By Tomi Kilgore, MarketWatch
Shares of Chewy Inc. rocketed in their public debut Friday, as investors looked to buy into the rapidly growing online seller that says it is feeding on a “pet humanization” trend.
Chewy /zigman2/quotes/212690528/composite CHWY -0.59% announced late Thursday that it planned to sell at least 46.5 million shares at $22 apiece, which would bring in more than $1 billion at an initial valuation approaching $9 billion. Chewy had already increased its targeted IPO pricing range to $19 to $21, from an earlier range of $17 to $19, then priced higher than that range and added nearly 5 million more shares to the offering.
The extra shares come from corporate parent PetSmart Inc., which will take home the bulk of the proceeds by selling 40.9 million of the IPO shares. Underwriters — led by Morgan Stanley, JP Morgan and Allen & Co. — have access to an additional 6.98 million shares that could push the total higher, and those shares would also come from PetSmart.
The stock’s first trade Friday was at $36, or 64% above the IPO price, at 11:03 a.m. Eastern for 6.1 million shares, then rose to a gain of as much as 88% soon after before paring some gains. It was up 60% in afternoon trading to imply a market capitalization of about $13.8 billion, according to FactSet.
The company, which was launched in 2011, boasts that it is the largest “pure-play pet e-tailer” in the U.S., with a broad selection of more than 1,600 brands and the delivery of more than 100 million orders since inception. Chewy operates as an independent subsidiary of PetSmart, which acquired Chewy.com in May 2017.
Chewy’s mission is to be the “most trusted and convenient online destination for pet parents everywhere.” The plan since its launch has been to bring the best of the neighborhood pet store shopping experience to a larger audience, while maintaining a customer- and pet-centric culture.
“At Chewy, we love pets and pet parents. We view pets as family and are obsessed with serving pet parents by meeting all of their needs and exceeding expectations through every interaction,” according to the company’s mission statement.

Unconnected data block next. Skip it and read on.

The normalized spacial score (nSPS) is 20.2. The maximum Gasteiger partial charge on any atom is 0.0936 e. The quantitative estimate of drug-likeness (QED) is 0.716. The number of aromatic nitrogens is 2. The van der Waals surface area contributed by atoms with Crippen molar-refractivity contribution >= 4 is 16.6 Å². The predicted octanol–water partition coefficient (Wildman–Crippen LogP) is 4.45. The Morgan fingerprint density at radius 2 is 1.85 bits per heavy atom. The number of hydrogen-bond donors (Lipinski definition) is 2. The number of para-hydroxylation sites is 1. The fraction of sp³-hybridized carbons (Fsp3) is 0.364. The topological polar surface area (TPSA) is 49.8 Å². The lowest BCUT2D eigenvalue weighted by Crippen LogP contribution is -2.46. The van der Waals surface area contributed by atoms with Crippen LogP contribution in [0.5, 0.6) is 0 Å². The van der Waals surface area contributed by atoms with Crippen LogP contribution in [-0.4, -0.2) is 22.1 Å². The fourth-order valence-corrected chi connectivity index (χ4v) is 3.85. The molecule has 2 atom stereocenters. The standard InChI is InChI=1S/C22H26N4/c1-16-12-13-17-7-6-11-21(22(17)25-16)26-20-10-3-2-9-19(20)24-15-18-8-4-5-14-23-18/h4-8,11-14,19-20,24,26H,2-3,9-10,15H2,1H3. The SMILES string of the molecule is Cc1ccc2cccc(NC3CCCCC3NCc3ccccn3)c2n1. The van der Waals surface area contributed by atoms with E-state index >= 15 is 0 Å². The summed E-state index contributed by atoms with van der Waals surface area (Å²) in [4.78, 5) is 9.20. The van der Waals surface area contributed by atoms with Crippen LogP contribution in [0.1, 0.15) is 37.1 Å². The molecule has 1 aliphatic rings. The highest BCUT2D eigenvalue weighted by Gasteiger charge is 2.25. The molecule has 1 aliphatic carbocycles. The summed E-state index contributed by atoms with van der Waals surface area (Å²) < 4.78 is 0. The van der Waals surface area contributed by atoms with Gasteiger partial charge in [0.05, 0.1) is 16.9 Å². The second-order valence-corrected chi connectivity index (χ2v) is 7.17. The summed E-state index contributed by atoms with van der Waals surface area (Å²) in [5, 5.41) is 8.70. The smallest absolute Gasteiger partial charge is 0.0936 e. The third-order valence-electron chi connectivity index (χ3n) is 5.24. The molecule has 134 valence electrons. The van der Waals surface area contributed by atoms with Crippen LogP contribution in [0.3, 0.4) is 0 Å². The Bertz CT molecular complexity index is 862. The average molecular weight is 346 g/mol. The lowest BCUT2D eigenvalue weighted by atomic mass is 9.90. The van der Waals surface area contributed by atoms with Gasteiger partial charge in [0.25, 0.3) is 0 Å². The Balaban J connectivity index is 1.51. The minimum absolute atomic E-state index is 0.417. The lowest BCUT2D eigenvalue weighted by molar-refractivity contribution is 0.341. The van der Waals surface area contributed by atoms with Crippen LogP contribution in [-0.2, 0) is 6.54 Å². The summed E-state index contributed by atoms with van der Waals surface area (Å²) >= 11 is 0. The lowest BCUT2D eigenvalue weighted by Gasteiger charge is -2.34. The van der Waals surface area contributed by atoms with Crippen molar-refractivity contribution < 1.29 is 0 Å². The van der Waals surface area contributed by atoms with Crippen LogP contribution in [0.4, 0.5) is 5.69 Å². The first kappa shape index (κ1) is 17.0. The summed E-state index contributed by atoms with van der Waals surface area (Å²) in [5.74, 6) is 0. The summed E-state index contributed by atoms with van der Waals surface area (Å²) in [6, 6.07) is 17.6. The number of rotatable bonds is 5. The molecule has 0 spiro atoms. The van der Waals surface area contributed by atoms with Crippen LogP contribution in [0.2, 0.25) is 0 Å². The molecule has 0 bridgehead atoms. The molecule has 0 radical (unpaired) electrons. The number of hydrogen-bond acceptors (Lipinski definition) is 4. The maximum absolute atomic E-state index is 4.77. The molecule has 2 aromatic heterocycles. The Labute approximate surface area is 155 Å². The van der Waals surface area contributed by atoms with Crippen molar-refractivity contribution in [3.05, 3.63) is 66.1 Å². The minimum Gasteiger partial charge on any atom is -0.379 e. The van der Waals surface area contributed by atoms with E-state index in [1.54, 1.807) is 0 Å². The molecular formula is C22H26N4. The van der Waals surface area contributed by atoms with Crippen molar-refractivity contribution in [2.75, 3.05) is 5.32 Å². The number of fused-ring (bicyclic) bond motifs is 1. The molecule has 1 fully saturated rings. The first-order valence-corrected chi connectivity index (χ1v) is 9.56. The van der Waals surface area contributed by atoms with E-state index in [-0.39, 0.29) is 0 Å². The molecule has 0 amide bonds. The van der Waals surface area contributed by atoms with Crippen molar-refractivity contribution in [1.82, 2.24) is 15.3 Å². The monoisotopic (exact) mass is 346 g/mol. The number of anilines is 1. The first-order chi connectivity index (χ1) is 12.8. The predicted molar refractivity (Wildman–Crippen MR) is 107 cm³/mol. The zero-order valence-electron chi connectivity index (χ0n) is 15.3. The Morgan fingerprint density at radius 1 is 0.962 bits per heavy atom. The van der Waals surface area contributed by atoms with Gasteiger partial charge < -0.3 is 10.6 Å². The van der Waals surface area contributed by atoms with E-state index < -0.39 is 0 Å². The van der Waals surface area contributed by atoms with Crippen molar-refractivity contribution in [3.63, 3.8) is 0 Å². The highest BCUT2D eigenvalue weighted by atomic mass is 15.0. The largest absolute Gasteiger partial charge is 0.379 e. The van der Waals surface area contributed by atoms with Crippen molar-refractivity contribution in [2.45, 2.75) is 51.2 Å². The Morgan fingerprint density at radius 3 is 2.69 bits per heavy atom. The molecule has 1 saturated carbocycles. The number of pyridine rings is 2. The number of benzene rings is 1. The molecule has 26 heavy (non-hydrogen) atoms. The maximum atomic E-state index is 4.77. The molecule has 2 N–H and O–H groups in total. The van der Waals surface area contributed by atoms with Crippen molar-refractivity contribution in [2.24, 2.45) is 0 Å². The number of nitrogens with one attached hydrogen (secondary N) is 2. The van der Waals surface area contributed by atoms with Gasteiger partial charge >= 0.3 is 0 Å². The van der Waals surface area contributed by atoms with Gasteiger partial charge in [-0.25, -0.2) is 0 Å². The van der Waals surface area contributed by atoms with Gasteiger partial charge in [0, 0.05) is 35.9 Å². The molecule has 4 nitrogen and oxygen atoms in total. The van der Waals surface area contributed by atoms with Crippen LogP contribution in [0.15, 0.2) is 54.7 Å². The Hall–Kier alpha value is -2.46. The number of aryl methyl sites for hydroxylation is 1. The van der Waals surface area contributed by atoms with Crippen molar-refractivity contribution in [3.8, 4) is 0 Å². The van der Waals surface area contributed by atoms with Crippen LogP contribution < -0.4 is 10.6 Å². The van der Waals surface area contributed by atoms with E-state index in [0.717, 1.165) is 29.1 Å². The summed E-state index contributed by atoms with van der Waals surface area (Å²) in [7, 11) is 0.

There is a reason Chewy loves pet parents: The number of them keeps growing, and they tend to spend more, the longer they have their pets. And most of the money they spend is automatic, as part of the company’s Autoship subscription program.
The company has been led by Chief Executive Sumit Singh since March 2018. More than just a pet lover, Singh knows the e-commerce industry well. Before Chewy, Singh was director of Amazon.com Inc.’s consumables business (Fresh and Pantry) from 2015 to 2017, and was general manager of Amazon’s North American merchant fulfillment and third-party businesses from 2013 to 2015.
Chewy will be defined as a “controlled company,” with PetSmart retaining control of its corporate subsidiary. Chewy shares are expected to begin trading Friday on the New York Stock Exchange under the ticker symbol CHWY.
The company is looking to go public at a time that the exchange-traded Renaissance IPO /zigman2/quotes/207665280/composite IPO +0.17% has run up 34% year to date, outperforming the iShares Pet Care exchange-traded fund’s /zigman2/quotes/203240305/composite PAWZ -0.35% 15% rally and the S&P 500 index /zigman2/quotes/210599714/realtime SPX +0.18% , which has also climbed 15.
Here are five other things to know about Chewy ahead of the IPO.
Chewy is bigger than you think, and growing very fast
Although the company lost money last year — it lost $267.9 million in fiscal 2018 after losing $338.1 million in 2017 — it also raked in a whopping $3.53 billion in revenue, up 68% from 2017.
To put that figure into perspective against other private companies that have recently floated shares publicly, Lyft Inc. /zigman2/quotes/208999293/composite LYFT -4.98% had revenue of $2.16 billion in 2018, Pinterest Inc. /zigman2/quotes/211319641/composite PINS -1.36% had revenue of $755.9 million and Beyond Meat Inc. /zigman2/quotes/211617595/composite BYND +3.76% had revenue of $87.9 million.
And 2018 was the first year revenue didn’t more than double, as it grew 13-fold in 2012, nearly tripled in 2013 and 2014, and increased 107% in 2015, 113% in 2016 and 133% in 2017.
Chewy Inc. S-1
In addition, Chewy had 9,833 full-time employees — or “Chewtopians,” as the company describes its staff — as of Feb. 3, 2019. Meanwhile, Pinterest, with a current market value of $16.8 billion, had just 1,797 employees as of Dec. 31, while Lyft, with a market cap of $17.0 billion, said it had 4,680 full-time employees as of Dec. 31. Beyond Meat, with a market cap of $3.4 billion, had just 383 full-time employees as of March 30.
Dual-class structure, so no S&P 500 inclusion
The common stock will have a dual-class structure. Class A shares will be offered to the public, and carry one vote, while Class B shareholders will be entitled to 10 votes.
The Class B common stock will be convertible at any time into one share of class A stock. After the IPO, majority owner PetSmart Inc. will own 278.4 million Class B shares, representing 70% of the total shares outstanding and 77% of the combined voting power.
The dual-class structure means Chewy can’t be included in the S&P 500, S&P MidCap 400 /zigman2/quotes/210599897/delayed MID -0.03% , the S&P SmallCap 600 /zigman2/quotes/210599868/delayed SML -0.51% or the Russell 2000 /zigman2/quotes/210598147/delayed RUT -0.36% indexes, since those indexes exclude companies with multiple classes of shares.